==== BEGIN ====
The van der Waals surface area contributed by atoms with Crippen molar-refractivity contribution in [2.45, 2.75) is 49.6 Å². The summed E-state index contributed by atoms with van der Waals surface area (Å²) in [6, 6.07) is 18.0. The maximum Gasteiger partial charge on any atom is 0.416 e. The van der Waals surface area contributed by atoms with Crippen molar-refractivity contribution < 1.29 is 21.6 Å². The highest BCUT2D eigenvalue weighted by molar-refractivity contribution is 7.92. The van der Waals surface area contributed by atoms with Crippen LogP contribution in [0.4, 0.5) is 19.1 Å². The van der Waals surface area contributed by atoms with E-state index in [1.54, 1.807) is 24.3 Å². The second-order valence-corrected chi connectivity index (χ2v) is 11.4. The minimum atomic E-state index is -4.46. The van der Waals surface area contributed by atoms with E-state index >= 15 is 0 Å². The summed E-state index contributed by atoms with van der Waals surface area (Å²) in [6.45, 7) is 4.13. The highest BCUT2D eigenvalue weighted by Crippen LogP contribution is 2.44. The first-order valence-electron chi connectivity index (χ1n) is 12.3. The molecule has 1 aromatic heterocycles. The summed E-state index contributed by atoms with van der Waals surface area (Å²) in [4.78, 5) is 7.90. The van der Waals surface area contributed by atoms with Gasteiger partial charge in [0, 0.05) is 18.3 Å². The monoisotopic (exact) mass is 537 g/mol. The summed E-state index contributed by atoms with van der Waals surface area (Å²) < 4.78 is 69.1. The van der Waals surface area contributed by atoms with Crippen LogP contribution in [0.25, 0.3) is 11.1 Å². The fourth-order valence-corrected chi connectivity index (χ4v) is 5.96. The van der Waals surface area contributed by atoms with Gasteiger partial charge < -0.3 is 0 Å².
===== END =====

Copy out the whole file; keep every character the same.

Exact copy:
The van der Waals surface area contributed by atoms with Crippen molar-refractivity contribution in [2.45, 2.75) is 49.6 Å². The summed E-state index contributed by atoms with van der Waals surface area (Å²) in [6, 6.07) is 18.0. The maximum Gasteiger partial charge on any atom is 0.416 e. The van der Waals surface area contributed by atoms with Crippen molar-refractivity contribution < 1.29 is 21.6 Å². The highest BCUT2D eigenvalue weighted by molar-refractivity contribution is 7.92. The van der Waals surface area contributed by atoms with Crippen LogP contribution in [0.4, 0.5) is 19.1 Å². The van der Waals surface area contributed by atoms with E-state index in [1.54, 1.807) is 24.3 Å². The second-order valence-corrected chi connectivity index (χ2v) is 11.4. The minimum atomic E-state index is -4.46. The van der Waals surface area contributed by atoms with E-state index >= 15 is 0 Å². The summed E-state index contributed by atoms with van der Waals surface area (Å²) in [6.45, 7) is 4.13. The highest BCUT2D eigenvalue weighted by Crippen LogP contribution is 2.44. The first-order valence-electron chi connectivity index (χ1n) is 12.3. The molecule has 1 aromatic heterocycles. The summed E-state index contributed by atoms with van der Waals surface area (Å²) in [4.78, 5) is 7.90. The van der Waals surface area contributed by atoms with Gasteiger partial charge in [0, 0.05) is 18.3 Å². The monoisotopic (exact) mass is 537 g/mol. The summed E-state index contributed by atoms with van der Waals surface area (Å²) < 4.78 is 69.1. The van der Waals surface area contributed by atoms with Crippen LogP contribution in [0.25, 0.3) is 11.1 Å². The fourth-order valence-corrected chi connectivity index (χ4v) is 5.96. The van der Waals surface area contributed by atoms with Gasteiger partial charge < -0.3 is 0 Å².